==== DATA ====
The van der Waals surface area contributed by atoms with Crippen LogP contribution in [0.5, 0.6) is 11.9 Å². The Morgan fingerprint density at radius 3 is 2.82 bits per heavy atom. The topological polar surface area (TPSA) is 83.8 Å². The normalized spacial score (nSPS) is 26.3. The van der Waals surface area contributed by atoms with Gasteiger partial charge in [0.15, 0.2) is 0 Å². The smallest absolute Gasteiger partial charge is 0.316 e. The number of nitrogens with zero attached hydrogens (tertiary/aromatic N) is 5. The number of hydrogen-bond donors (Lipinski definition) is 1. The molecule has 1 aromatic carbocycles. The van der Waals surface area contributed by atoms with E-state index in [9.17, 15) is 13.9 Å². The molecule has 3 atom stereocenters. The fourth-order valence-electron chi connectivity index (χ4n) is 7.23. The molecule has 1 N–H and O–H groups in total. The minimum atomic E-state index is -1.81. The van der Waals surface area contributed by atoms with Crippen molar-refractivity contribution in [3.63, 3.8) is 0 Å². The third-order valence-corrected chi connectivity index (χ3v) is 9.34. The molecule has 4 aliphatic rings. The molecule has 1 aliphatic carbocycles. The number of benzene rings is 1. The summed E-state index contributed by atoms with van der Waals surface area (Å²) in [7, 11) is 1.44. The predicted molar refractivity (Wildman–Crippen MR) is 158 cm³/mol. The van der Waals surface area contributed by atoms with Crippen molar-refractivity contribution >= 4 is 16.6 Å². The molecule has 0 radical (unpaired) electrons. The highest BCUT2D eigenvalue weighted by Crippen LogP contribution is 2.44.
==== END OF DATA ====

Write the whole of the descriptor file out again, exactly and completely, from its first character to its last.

The van der Waals surface area contributed by atoms with Crippen LogP contribution in [0.5, 0.6) is 11.9 Å². The Morgan fingerprint density at radius 3 is 2.82 bits per heavy atom. The topological polar surface area (TPSA) is 83.8 Å². The normalized spacial score (nSPS) is 26.3. The van der Waals surface area contributed by atoms with Gasteiger partial charge in [0.15, 0.2) is 0 Å². The smallest absolute Gasteiger partial charge is 0.316 e. The number of nitrogens with zero attached hydrogens (tertiary/aromatic N) is 5. The number of hydrogen-bond donors (Lipinski definition) is 1. The molecule has 1 aromatic carbocycles. The van der Waals surface area contributed by atoms with E-state index in [9.17, 15) is 13.9 Å². The molecule has 3 atom stereocenters. The fourth-order valence-electron chi connectivity index (χ4n) is 7.23. The molecule has 1 N–H and O–H groups in total. The minimum atomic E-state index is -1.81. The van der Waals surface area contributed by atoms with Crippen molar-refractivity contribution in [3.63, 3.8) is 0 Å². The third-order valence-corrected chi connectivity index (χ3v) is 9.34. The molecule has 4 aliphatic rings. The molecule has 1 aliphatic carbocycles. The number of benzene rings is 1. The summed E-state index contributed by atoms with van der Waals surface area (Å²) in [7, 11) is 1.44. The predicted molar refractivity (Wildman–Crippen MR) is 158 cm³/mol. The van der Waals surface area contributed by atoms with Crippen molar-refractivity contribution >= 4 is 16.6 Å². The molecule has 0 radical (unpaired) electrons. The highest BCUT2D eigenvalue weighted by Crippen LogP contribution is 2.44.